Confucian-Christian dialogue revisited
|Title||Confucian-Christian dialogue revisited: a comparative study, part I|
|Author(s)||Edward Y. J. Chung|
|Journal||Chonggyo-wa Munwha (Religion and Culture)|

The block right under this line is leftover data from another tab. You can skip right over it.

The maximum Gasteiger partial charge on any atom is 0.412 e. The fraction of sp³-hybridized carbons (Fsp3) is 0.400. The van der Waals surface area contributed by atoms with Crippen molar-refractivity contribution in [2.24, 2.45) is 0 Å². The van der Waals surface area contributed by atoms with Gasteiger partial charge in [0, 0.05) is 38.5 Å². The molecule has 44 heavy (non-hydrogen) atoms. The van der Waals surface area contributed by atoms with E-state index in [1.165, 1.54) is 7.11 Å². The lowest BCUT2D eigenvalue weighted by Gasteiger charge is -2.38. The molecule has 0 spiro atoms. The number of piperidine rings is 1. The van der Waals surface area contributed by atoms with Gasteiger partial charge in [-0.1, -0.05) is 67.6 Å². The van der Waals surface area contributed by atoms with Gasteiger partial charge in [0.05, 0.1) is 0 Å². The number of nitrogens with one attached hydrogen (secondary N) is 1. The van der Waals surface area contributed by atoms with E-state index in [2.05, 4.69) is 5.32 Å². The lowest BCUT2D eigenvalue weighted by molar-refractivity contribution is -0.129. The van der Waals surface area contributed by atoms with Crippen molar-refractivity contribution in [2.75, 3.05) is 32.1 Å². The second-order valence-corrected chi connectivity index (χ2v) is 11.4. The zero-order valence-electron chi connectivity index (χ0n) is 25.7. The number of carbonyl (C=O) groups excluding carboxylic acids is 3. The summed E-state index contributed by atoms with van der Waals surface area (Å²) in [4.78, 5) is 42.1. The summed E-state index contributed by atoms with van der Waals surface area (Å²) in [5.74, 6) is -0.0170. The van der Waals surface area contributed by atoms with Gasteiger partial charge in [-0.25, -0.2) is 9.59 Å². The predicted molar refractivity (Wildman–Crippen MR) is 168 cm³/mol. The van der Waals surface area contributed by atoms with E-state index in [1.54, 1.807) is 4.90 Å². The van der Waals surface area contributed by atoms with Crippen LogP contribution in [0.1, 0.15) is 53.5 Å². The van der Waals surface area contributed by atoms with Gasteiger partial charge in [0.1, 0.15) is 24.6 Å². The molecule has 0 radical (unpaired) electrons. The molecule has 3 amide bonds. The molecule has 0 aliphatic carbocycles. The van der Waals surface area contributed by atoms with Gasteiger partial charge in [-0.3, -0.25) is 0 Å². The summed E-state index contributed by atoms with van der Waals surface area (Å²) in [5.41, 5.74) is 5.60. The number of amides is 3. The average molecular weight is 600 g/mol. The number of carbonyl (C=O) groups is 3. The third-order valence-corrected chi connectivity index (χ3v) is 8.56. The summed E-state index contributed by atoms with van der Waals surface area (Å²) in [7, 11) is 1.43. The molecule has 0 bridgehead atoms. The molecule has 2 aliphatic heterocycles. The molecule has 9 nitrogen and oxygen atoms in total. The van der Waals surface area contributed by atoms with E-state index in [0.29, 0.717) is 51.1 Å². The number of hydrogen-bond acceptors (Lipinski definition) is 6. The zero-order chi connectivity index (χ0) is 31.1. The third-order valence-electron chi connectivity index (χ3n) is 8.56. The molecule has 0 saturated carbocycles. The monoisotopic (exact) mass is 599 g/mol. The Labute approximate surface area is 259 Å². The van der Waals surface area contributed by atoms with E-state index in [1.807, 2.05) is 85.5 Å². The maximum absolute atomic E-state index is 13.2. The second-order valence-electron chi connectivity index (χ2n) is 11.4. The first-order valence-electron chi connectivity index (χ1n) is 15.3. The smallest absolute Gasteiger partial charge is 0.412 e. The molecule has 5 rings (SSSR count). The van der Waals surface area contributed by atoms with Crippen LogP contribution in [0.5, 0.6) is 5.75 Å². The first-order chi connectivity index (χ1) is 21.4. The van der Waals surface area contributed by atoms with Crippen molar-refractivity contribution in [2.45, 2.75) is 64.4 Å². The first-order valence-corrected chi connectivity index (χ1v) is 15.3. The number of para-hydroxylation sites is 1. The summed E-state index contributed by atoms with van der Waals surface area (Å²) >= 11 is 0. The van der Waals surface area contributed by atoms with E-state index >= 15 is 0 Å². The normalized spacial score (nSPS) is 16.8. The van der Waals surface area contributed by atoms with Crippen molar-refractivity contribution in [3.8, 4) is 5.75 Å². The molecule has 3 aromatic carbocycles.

|Abstract||This paper examines "Confucian-Christian dialogue," one of the significant topics in the advancing area of comparative religion and interreligious dialogue. Its dual purpose is to raise certain questions about Westem scholarship on the topic and my own comparative reflections on the phenomenon of Confucian-Christian interaction in Korea and its crosscultural implications for interreligious dialogue. One major reason for my interest in this topic is that Confucianism continues to remain a living tradition of moral-spiritual, educational and social inspiration in East Asian. Confucianism has also been interacting with Christianity in Korea, therefore, modem Confucianism in East Asia is not only significant in itself, but also embodies certain implications for the growing topic of interreligious dialogue. Furthermore, during the past several decades, Christianity grew into an influential and popular religion especially in South Korea. We also cannot ignore the central role of Vatican II and the World Council of Churches in making the issue of "ecumenical movement" and "interfaith dialogue" a globally legitimate one. In other words, all of these facts compel us to consider Confucianism in contemporary Korea as a significant paradigm for interreligious dialogue in the twenty-first century.|
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